Isabel Vaz, who navigated Portuguese health-care company Luz Saude SA through the collapse of Banco Espirito Santo SA, is one of only three women chief executive officers of publicly traded companies in the country.
Luz Saude, whose 18 hospitals, clinics and nursing homes make it Portugal’s biggest private health-care provider, was part of the family-owned Espirito Santo group that also controlled the collapsed lender.
Vaz’s role as one of the few women CEOs of listed companies is evidence of how far Portugal has to go in gender equality. Women accounted for 42.3 percent of the workforce in Portugal in 2014, but only 6 percent had a leadership role at its 500 biggest companies, according to a study published in March by business research company Informa D&B. The government is working on getting publicly traded companies to ensure that 30 percent of board members are women by end-2018.
“At the rate the percentage of women as board members is growing now, it will take 31 years to get 40 percent of women board members,” Secretary of State for Parliamentary Affairs and Equality Teresa Morais said in an interview. “If you think that’s normal, I disagree.”
There are no women CEOs at companies in the country’s benchmark stock exchange index PSI-20 after Ana Maria Fernandes, CEO of EDP Renovaveis SA, was replaced in 2012.
Portugal does better in government. Women represented 35 percent of government nominations between Jan. 2014 and Feb. 2015, according to official numbers from the government.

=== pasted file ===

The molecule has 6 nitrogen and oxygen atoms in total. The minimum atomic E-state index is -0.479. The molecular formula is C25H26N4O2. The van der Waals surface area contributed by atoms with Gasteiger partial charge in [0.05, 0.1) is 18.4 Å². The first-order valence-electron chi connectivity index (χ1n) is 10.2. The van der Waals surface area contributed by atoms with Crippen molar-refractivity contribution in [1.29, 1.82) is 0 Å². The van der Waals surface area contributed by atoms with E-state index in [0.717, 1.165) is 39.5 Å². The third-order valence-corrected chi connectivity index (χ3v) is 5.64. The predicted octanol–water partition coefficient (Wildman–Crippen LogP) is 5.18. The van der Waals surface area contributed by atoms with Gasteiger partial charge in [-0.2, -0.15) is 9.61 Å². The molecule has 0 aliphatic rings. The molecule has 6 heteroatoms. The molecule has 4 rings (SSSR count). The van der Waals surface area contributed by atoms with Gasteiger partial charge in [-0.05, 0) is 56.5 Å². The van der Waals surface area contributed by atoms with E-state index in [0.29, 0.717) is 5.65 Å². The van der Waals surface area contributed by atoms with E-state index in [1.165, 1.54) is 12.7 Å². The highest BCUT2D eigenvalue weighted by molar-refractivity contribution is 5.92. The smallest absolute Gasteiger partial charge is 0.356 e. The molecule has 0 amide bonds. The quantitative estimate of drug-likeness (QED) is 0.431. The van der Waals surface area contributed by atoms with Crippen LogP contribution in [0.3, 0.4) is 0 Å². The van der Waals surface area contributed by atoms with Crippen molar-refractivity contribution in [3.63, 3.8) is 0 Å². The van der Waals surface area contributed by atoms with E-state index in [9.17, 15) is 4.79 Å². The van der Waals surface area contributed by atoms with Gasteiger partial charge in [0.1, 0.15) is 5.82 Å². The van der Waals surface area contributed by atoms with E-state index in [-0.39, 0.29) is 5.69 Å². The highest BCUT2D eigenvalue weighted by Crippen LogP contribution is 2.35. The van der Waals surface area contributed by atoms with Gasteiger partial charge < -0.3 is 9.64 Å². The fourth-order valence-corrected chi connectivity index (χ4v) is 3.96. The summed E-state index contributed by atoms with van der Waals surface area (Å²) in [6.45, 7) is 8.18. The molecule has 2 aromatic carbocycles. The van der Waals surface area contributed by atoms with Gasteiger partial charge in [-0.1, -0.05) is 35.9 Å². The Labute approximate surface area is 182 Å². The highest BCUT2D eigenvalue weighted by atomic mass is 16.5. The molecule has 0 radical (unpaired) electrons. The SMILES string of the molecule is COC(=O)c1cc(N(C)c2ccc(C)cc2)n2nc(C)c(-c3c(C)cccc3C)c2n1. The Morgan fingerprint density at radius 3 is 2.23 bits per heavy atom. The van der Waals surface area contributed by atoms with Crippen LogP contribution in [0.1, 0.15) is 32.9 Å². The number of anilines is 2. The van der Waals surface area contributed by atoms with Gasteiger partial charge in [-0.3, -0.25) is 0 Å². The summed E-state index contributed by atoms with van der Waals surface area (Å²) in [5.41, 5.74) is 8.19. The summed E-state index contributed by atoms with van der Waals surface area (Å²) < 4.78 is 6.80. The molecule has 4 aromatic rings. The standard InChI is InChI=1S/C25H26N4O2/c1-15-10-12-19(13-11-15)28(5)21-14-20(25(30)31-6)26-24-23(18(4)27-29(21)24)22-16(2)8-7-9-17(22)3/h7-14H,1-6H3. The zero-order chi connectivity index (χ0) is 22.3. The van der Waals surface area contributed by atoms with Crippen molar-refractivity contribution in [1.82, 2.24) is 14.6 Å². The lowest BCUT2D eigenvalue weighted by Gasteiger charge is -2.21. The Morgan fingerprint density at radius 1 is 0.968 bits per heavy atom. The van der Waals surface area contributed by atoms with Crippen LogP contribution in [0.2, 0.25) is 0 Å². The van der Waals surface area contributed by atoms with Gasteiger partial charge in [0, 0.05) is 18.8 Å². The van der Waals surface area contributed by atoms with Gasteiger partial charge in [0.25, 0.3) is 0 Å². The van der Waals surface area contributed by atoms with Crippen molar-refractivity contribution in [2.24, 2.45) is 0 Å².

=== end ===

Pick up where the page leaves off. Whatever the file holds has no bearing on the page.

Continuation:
Portugal has named its first female ministers for Internal Affairs, Anabela Miranda Rodrigues, and Agriculture, Assuncao Cristas. They joined Finance Minister Maria Luis Albuquerque and Justice Minister Paula Teixeira da Cruz.
So for the first time in the country’s history, there’s an all-women ensemble presiding over ministries situated in Lisbon’s Praca do Comercio and overlooking the river Tagus, which started housing government bureaus and port authority offices after the 1755 earthquake. The president of the Portuguese parliament, Maria da Assuncao Andrade Esteves, is also a woman.
In spite of the lack of adequate representation of women in leadership positions in business, Vaz, a 49-year-old mother of two, said she has never felt discriminated, joking that for every sexist remark she has heard about women she has one about men.
The CEO, a chemical engineer and the daughter of a physician, says she is against quotas for women, adding that such inequality won’t last.
“It’s a question of time,” she said. “Gender diversity is good for companies.”